There are all kinds of revolutions—political, cultural, historic and economic—but the most effective ones are unexpected. In 1962, this was proven by the earth-shattering uprising brought about by a woman working in quasi-anonymity for the US government. Rachel Carson that year published Silent Spring, a lodestar of intelligent analysis of the destruction of our environment that had been engendered by "omniscient" scientists.
In her book, Ms. Carson skillfully presented the effects of pesticides on animals and the environment, accusing industry and the government of spreading misinformation. She revealed that the chemical DDT was causing birds to have reproductive problems and lay eggs with thinner shells. Today, because of her influence, we are aware of the perils that chemicals pose to the environment. Sometimes promptly and sometimes slowly, we have made strides in mitigating the horrendous toll humanity has paid for years of indiscriminate poisoning.
I still remember a time when DDT was as ubiquitous as toothpaste—and as zealously employed. I go back to a time in our history when the loss of birds, other wildlife and good health was an accepted way of life. Academia and science can be as unseeing as any of us until they are brought up short by a determined researcher with a message. One woman, unknown and unheralded and unappreciated, turned around the environment surrounding millions of our fellows and brought some equilibrium to the man vs. nature debate. Not a research team, not a committee, not a think tank—onewoman.
Looking back on the trajectory of this beacon of common sense, one can only marvel at how we were so willfully blind to the irrefutable proof that Ms. Carson put forth. That the reaction to Silent Spring was mixed is to put it as mildly as possible. TIME magazine branded it "nonsense," while Supreme Court Justice William O. Douglas hailed it as "the most important chronicle of this century for the human race." My favorite comment is from her editor, Paul Brooks: "… Rachel Carson somehow succeeded in making a book about death a celebration of life."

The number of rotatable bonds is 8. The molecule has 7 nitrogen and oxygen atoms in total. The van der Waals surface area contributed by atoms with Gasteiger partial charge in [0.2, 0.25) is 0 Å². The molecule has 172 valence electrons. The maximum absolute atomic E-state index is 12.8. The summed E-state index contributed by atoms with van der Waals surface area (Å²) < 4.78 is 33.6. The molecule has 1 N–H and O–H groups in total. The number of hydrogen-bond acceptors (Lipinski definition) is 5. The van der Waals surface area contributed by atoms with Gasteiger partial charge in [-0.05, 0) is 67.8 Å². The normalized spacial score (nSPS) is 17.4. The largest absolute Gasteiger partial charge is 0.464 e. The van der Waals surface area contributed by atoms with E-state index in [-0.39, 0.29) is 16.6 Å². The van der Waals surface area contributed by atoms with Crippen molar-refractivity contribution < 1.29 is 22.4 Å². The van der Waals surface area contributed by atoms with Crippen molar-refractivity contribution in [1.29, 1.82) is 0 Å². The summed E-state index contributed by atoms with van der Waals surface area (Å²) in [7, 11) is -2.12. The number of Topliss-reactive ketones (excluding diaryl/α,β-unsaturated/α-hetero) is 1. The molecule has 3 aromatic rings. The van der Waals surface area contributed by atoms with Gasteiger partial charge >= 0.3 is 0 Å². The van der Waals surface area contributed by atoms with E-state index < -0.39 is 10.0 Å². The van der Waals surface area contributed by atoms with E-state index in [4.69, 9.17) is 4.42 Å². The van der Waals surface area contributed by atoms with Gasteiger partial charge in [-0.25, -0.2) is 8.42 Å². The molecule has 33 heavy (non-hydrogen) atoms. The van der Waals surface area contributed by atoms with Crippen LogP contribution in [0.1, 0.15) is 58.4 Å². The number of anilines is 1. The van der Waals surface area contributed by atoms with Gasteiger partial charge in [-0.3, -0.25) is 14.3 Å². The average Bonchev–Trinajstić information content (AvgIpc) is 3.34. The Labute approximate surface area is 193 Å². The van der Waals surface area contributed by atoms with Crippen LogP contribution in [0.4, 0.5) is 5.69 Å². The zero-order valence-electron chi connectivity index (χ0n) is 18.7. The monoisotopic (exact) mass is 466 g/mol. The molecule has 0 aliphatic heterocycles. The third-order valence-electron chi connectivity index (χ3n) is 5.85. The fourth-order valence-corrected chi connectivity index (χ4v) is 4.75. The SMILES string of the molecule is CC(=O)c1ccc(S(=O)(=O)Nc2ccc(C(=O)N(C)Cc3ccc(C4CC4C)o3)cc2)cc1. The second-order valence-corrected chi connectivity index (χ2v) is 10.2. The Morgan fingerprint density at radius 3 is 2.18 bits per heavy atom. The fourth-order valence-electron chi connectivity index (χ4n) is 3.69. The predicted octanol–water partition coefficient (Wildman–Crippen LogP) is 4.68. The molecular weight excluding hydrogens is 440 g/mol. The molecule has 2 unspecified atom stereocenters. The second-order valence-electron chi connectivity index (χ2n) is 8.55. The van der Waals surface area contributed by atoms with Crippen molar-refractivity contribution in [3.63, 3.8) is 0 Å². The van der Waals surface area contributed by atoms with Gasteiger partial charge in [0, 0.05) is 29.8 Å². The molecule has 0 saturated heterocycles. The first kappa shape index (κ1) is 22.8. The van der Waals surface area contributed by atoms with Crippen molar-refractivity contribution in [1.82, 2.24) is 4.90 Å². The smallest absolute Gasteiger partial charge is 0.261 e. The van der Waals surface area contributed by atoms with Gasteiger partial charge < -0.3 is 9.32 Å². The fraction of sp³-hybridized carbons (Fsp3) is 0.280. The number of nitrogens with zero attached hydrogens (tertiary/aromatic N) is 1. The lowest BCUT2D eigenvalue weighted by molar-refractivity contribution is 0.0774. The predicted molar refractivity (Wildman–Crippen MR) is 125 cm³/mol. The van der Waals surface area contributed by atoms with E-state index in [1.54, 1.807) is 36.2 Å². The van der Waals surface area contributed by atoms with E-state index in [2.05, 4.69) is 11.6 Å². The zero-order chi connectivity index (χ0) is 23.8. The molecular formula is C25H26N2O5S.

Tributes poured in. Sir Julian Huxley—yes, that Huxley—saluted her work. He described it to his brother Aldous, who said, "We are destroying half the basis of English poetry." Upon Ms. Carson’s death on April 16, 1964, the Boston Globe ran an editorial simply headlined, "The Power of a Woman." Nearly three decades later, The Christian Science Monitor quoted her in an article about the use of pesticides on vegetable crops, noting that we were living in "an era dominated by industry, in which the right to make money at whatever cost to others is seldom challenged." We must remember Ms. Carson’s message in our own era of global warming and other threats to animals and the environment.
Marine biologist and nature writer Rachel Carson joined the Animal Welfare Institute (AWI) Advisory Board in 1960. Two years later, she published the book Silent Spring, effectively launching the modern environmentalism movement. Ms. Carson was awarded AWI’s 1962 Albert Schweitzer Medal for her contribution to the protection of animals from dangerous pesticides such as DDT. Sadly, she died of cancer at a young age in 1964. To commemorate the 100 years since her birth in 1907, we celebrate her legend.